Dear Sam: I have been struggling for the last four years to find a teaching job. I want to find a way to make myself stand out from the crowd and I was hoping to be able to do that with my résumé. What suggestions do you have to make my résumé more powerful? – Kendra

Dear Kendra: If almost every teaching candidate has the same licenses and educational qualifications, then why open your résumé, and spend half of the first page, presenting qualifications that don’t differentiate you from your competitors? While those credentials are important, it would be much stronger to open your résumé with a summary presenting your key qualifiers in addition to information about what makes your background unique.

In the summary present a blend of your core qualifications, highlights of your teaching experience, and some information about the skills you possess that facilitate your ability to do the job well. By presenting this summary, you can highlight your most notable qualifications without wasting very valuable real estate on page one stating the obvious.

In your professional experience section I’d like to see more complete thoughts. I dislike four and five word bullet points as they appear as incomplete statements, which due to their brevity, hold little weight on paper or in the mind of the reader.

For example, consider the following four bullets appearing in one section of your résumé: “Collaborated with teachers & therapists; Wrote IEP progress reports; Involved in IEP goal writing and IEP meetings; Created weekly parent newsletters.” 

Now, let’s rewrite: “Fostered open, proactive, and productive communication amongst teachers, therapists, and parents by creating weekly newsletters, updating progress reports, and developing IEP goals.”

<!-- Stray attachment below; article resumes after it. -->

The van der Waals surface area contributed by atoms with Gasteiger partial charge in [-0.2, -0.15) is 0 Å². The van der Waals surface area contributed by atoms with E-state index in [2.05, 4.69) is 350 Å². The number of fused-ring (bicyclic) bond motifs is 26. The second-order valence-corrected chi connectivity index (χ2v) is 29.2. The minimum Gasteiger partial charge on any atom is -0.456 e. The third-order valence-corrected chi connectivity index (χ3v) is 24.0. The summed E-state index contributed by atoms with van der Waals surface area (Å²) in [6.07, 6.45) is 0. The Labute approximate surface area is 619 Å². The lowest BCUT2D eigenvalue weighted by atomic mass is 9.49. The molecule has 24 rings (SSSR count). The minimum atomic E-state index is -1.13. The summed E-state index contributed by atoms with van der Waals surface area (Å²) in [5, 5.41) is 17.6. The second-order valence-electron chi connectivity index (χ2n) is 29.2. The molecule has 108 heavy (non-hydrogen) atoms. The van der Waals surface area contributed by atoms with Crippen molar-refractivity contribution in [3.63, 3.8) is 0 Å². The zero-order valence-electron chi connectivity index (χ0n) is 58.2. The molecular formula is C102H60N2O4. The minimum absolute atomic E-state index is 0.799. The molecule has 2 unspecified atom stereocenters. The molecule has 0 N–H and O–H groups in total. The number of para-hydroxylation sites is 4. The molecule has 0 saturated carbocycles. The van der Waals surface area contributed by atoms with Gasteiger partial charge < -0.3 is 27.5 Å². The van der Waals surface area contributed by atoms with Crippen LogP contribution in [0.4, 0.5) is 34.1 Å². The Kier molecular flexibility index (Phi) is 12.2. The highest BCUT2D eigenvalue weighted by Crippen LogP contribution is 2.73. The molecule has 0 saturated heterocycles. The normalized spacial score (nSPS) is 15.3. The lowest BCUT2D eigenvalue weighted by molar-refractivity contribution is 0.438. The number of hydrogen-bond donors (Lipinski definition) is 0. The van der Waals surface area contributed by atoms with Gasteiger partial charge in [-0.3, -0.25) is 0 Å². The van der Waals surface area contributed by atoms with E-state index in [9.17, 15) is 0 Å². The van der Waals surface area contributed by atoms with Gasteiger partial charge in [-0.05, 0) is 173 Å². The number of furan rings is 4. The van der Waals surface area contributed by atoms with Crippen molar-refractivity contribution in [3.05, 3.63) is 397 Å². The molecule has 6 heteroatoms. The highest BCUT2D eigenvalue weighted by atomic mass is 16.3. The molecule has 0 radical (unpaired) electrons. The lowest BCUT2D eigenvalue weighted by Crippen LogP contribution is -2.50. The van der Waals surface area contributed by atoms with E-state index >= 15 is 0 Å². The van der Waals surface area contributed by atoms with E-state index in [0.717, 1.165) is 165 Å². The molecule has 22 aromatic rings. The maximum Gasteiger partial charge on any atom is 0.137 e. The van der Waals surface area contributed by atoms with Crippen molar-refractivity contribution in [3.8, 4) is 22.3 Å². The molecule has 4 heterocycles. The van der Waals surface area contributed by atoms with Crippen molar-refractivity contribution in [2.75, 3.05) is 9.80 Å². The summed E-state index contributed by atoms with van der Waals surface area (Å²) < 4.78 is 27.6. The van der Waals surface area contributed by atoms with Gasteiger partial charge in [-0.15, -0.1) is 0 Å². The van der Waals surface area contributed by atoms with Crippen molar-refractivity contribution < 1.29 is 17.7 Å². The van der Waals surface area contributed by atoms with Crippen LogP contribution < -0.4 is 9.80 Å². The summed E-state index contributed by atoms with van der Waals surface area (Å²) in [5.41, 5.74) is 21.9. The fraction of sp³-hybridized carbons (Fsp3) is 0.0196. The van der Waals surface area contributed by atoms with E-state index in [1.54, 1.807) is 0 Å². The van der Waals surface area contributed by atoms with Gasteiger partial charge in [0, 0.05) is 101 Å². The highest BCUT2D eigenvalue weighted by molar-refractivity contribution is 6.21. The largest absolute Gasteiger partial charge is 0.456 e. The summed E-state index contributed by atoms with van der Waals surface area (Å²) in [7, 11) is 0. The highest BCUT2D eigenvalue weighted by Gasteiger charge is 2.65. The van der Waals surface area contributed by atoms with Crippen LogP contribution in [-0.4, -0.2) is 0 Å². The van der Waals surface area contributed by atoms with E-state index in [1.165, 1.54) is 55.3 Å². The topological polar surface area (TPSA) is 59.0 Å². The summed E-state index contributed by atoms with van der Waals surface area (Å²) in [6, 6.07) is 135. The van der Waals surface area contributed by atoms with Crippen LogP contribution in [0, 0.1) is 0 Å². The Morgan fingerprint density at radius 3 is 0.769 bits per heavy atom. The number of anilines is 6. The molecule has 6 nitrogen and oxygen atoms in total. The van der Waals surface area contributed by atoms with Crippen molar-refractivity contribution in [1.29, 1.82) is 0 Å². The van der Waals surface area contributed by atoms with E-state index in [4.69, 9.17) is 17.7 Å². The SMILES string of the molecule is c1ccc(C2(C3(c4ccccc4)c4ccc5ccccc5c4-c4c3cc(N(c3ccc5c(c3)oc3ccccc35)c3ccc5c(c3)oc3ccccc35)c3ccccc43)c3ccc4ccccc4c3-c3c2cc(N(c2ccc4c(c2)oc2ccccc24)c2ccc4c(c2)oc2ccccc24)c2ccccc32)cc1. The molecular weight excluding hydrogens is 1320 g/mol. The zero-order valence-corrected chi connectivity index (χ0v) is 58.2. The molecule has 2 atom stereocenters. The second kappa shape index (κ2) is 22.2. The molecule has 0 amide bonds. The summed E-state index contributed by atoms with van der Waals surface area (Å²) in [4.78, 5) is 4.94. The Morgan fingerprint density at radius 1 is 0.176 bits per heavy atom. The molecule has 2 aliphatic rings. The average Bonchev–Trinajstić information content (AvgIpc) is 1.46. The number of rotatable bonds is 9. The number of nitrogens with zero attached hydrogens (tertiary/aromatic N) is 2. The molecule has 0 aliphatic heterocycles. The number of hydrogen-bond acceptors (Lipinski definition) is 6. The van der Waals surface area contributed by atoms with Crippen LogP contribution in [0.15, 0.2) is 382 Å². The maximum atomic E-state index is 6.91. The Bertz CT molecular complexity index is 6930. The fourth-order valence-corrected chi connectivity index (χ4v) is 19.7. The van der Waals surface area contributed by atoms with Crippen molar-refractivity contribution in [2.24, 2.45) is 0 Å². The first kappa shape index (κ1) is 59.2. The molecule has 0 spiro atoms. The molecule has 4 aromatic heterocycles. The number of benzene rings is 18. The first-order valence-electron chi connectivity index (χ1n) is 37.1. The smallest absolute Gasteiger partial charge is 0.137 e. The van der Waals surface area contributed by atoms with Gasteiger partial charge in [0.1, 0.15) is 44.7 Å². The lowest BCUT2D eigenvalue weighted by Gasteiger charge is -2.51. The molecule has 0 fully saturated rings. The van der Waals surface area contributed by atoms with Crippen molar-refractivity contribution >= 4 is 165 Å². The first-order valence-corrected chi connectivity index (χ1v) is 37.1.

The rewritten statement is more complete and instead of taking up four very valuable lines on your résumé, will now only consume two.

I’d also recommend taking a look at the design of your résumé. You truly have almost limitless possibilities to be creative in the design of your résumé when you are in the early education field. Your résumé, while uncluttered and clean, has no personality…and isn’t that part of what you need to “sell” as a teacher? Open with your teaching name (Ms. Kendra?), a tasteful graphic (ABC blocks, a chalkboard, etc.), and a fun (could even be colorful) design. Check out the teaching résumé samples in the “Results” section of my website for some inspiration!

The great news is you have a fantastic background to present. I don’t see any disqualifying factors, just qualifications that aren’t optimized solely based on the choices you have made with your résumé. Rework and I think you will yield much success.

Dear Sam: I have proven I can step into any role and excel. With my job search lasting for 9 months now, I really need a job and am willing to do anything. How do I make my résumé reflect that I can do almost anything? – Mike

Dear Mike: While this may seem like an effective strategy, it is actually quite the opposite. I cringe when candidates tell me they can do anything and don’t have an idea of what type of jobs they will be applying for. While I certainly understand the need to not limit options in today’s job market, a one-size-fits-all strategy is rarely effective. Instead, one should really try to identify a primary objective, even if this means you have a second or third objective requiring modified résumés. If you try to present yourself as a jack-of-all-trades you suddenly become a master-of-none; clearly not a good presentation of your candidacy. Defining your purpose is the critical first step in crafting an effective résumé, a step that facilitates your understanding of what your target audience is looking for and what keywords to incorporate into your résumé. While you may have thought broadening your scope on your résumé would yield more responses, it is likely it is doing the opposite.